In the aftermath of the corporate scandals, Congress considered legislation affecting transparency and accountability in the business sector. Lawmakers dealt not only with policy issues connected to investment and reward, but also with personal responsibility and right conduct. Religious voices have much to say about matters related to family and sexuality, but they also have much to teach about the workings of the economy, the just distribution of its fruits, and the relationship between entrepreneurs and social justice.
In Is the Market Moral? economic policy experts Rebecca M. Blank and William McGurn reflect on the moral underpinnings of economic systems and what it takes to make them just. This new Brookings book—the second volume in the Pew Forum Dialogues on Religion and Public Life—follows a long tradition of debate in religious circles about the morality of markets. Offering contrasting views of the market, authors Blank and McGurn bring new vigor to the debate based on their longtime practice and understanding of economic policy.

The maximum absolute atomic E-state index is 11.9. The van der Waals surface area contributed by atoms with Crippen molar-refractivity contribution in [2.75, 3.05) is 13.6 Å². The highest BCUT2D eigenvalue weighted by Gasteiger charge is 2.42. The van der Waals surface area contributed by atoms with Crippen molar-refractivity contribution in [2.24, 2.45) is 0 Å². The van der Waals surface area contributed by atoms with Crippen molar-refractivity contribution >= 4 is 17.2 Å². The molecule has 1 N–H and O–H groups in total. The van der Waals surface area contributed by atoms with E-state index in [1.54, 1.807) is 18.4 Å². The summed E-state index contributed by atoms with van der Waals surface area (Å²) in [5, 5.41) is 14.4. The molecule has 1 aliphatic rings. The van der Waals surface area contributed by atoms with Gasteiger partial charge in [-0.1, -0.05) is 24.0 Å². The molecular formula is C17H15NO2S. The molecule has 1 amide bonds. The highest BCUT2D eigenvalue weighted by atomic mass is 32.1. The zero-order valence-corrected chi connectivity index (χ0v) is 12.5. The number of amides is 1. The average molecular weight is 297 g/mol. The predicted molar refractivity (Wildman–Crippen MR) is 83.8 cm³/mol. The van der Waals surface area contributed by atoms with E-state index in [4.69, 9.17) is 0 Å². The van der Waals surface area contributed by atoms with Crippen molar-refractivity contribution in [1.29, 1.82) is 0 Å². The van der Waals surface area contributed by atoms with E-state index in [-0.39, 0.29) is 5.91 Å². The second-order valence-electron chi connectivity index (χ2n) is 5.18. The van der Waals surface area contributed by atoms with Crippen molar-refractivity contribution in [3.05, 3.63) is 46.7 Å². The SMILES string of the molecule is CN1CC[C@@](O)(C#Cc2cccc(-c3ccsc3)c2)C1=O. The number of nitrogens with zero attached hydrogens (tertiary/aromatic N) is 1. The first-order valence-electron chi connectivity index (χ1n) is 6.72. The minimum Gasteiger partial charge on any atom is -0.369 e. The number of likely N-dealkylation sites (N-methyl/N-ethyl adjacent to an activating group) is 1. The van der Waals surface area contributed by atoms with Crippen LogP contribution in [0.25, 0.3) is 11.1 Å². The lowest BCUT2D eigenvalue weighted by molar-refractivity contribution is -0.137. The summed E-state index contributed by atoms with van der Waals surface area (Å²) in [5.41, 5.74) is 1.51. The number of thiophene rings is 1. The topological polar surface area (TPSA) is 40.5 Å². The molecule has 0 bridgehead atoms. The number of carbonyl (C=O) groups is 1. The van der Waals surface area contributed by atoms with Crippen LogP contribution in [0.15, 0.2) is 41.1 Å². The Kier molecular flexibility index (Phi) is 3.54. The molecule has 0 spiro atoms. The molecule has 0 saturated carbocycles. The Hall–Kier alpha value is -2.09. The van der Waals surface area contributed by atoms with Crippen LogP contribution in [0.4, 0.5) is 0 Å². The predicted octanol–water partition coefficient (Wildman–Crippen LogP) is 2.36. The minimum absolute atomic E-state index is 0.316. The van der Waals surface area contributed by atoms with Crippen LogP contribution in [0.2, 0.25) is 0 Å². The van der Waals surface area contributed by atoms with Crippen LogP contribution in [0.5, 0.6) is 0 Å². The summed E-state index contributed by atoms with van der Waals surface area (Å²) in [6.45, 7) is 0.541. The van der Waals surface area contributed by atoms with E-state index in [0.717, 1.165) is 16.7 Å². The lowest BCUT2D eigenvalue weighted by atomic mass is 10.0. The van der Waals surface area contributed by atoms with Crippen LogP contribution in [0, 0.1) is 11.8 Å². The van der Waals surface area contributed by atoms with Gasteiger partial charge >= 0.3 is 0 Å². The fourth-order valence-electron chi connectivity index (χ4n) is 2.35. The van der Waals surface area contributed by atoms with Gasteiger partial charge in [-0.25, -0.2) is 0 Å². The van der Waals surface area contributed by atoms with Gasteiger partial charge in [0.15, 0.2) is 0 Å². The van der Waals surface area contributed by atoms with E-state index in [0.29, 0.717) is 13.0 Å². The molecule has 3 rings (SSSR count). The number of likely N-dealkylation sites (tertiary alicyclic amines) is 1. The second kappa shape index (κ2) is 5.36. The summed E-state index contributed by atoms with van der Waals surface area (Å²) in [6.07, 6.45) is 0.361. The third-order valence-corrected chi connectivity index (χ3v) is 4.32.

Reception to follow.
E.J. DIONNE, JR.
Senior Fellow, The Brookings Institution; Co-chair, Pew Forum on Religion and
Columnist, Washington Post Writers Group
REBECCA M. BLANK
Dean, Gerald R. Ford School of Public Policy, University of Michigan; Former Member, President’s Council of Economic Advisers
Chief Editorial Writer, Wall Street Journal
President, Economic Policy Institute
Senior Editor, National Review
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